Bah. I’m out of rhythm on this blog thing. Being sick for all of July has really sucked all of the life out of my summer.
Anyway, during all of the long, hacking, coughing, miserable month of July, I did manage to see a couple of movies.
I must explain, before I go on here, that I was really looking forward to this film — and also dreading what might be done to it. I love the Seth Grahame-Smith novel on which it is based. I will admit that it actually took me a few chapters to get into the book — Grahame-Smith goes for a slow, elegant build, playing gracefully with the reinterpretation of familiar events and images from Lincoln’s life until the full horror of the connection between US politics, the slave economy of the south, and the vampire menace is finally revealed. The sense one has of being let in on a terrible secret is an important feature of the book, and it makes the otherwise absurd premise not only plausible but engaging. Grahame-Smith’s narrative involves the reader (via the device of a contemporary first-person narrator exploring Lincoln’s diaries and other documentation) in an act of discovery.
The film could have been done that way. In fact, if I had been the one pitching an adaptation of this book, Lincoln himself would only have appeared in illustrative flashbacks representing diaried events. The real protagonist of the film would have been the contemporary narrator (suitably fleshed out and given perhaps a little more detail), engaged in a search to determine the truth of the shocking and thoroughly bizarre story he’s been given. The build to the horror of slavery-as-vampire-farm-scheme and corrupt governance by human collaborators would’ve been the point of the narrative arc, and I might have invented some further consequence that brings the historical menace into the present.
This is not, however, what was done with the film.
Instead, we got a big, loud, absurd, occasionally brilliant but usually tedious action movie in which Abraham Lincoln (well played by the perfectly cast Benjamin Walker) kicked a lot of vampire ass and a lot of other characters on screen wasted my fucking time (and theirs, no matter how well they often did their jobs) in underwritten and ill-connected scenes. It had moments, this film — but not the right ones, and not enough of them.
Not that I minded the ass-kicking, of course.
Look, let’s keep this simple: I’m on board with everyone else who thinks that Christopher Nolan has consistently raised the bar for superhero movies with his Batman films. He’s made three thoughtful, well-shot, well-constructed, well-acted, and psychologically/politically/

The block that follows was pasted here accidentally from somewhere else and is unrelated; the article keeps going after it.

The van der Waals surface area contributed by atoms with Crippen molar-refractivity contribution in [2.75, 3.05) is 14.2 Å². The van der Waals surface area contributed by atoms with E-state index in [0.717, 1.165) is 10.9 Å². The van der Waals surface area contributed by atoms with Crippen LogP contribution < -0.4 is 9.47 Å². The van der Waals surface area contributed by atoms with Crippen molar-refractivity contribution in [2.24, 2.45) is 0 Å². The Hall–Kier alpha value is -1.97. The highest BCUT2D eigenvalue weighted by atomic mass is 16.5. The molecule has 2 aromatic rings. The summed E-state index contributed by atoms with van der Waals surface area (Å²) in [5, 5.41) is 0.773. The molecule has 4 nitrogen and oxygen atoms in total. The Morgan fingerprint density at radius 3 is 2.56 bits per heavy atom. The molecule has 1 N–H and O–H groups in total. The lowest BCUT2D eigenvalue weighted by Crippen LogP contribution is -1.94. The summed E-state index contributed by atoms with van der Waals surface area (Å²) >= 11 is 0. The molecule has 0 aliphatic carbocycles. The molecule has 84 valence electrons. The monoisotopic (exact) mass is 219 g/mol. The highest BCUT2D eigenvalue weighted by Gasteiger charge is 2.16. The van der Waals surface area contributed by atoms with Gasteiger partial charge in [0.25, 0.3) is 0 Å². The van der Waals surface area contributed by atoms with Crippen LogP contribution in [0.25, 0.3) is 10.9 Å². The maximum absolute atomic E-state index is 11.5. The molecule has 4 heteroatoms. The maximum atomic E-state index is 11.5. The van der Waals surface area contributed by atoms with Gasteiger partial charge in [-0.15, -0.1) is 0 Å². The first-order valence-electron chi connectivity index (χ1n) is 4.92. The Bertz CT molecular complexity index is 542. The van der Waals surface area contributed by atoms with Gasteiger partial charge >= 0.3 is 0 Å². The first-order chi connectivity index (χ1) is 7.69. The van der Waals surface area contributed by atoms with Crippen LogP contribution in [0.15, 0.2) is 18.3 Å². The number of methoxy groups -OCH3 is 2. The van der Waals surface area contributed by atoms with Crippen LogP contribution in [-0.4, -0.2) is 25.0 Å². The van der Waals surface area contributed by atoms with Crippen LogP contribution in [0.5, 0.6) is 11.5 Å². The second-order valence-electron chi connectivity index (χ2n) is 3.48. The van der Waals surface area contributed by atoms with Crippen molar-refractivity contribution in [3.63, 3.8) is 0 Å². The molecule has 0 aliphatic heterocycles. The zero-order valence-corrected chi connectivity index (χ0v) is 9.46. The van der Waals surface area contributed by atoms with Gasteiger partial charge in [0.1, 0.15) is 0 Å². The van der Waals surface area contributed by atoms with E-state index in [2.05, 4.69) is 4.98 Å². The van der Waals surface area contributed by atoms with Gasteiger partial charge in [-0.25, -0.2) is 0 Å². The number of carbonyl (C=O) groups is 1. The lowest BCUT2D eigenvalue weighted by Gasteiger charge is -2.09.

philosophically challenging movies, and I’m pretty damn grateful that he did it. I liked this film, and I’m probably going to see it again in the theatre and then buy it on DVD.
I also think that while they have had their problems (none of these films is ever going to pass the Bechdel test, for example. See also: Alfred as Mr. Exposition), all three films do an excellent job of providing a window into a way of thinking about the symbolic value of the heroic that’s entirely worthwhile.
I’ve seen some comments about the (alleged) political agenda of The Dark Knight Rises, but I have to say that imputing a stereotypically conservative message to this film misses the point. So, by the way, does imputing a stereotypically liberal agenda. Nolan made no bones about it, and said so quite often — Dickens’ A Tale of Two Cities is the source and structure of the DKR narrative. The eulogy at the end is the last thoughts of Sydney Carton on the way to the guillotine, for crying out loud. Y’all really need to go read your Dickens. This isn’t about simplistic representations of contemporary politics. Go see Frank Miller (*cough*300*cough*) for that shit. Nolan isn’t Frank Miller, even if they do share a character in Batman.
Dickens neither condemned nor glorified the French Revolution. He made consistent use of the dualities that he started the book with — it’s all twos, it’s all complementary opposites, and it’s not an accident. The Revolution was, if we follow Dickens, both necessary and inevitably ugly. For every revolutionary triumph over the oppressors there is a dark consequence (the Terror to come — there is always Mme Defarge), but even the darkness is not permanent, and the new grows out of the destruction of the old. No figure is unambiguously good, no good deed goes unpunished, and no wickedness goes entirely unredeemed. Nolan’s Gotham is Dickens’ Paris, rendered oddly, still playing with dualities. Batman/Bruce Wayne is both Darnay and Carton. The powers that be in Gotham are corrupt, but so (ultimately) are the ones who overthrow them, even if the overthrow might to some degree be justified. Yet even those complicit in the corruption can overcome it (Gordon, whose wonderfully complicated moral position in all three films is worthy of individual study all by itself, and Foley) without falling prey to a further and worse wickedness.
This isn’t about condemning protest or valorizing authority — it’s about the very complicated world in which justice often fails, but sometimes triumphs in the dark, unknown. That’s exactly the world Batman occupies (and has always occupied, in Nolan’s work).
Also: There was a lot of ass-kicking in this one, too. It was awesome.
P.S. More of Nolan’s approach to Catwoman, please!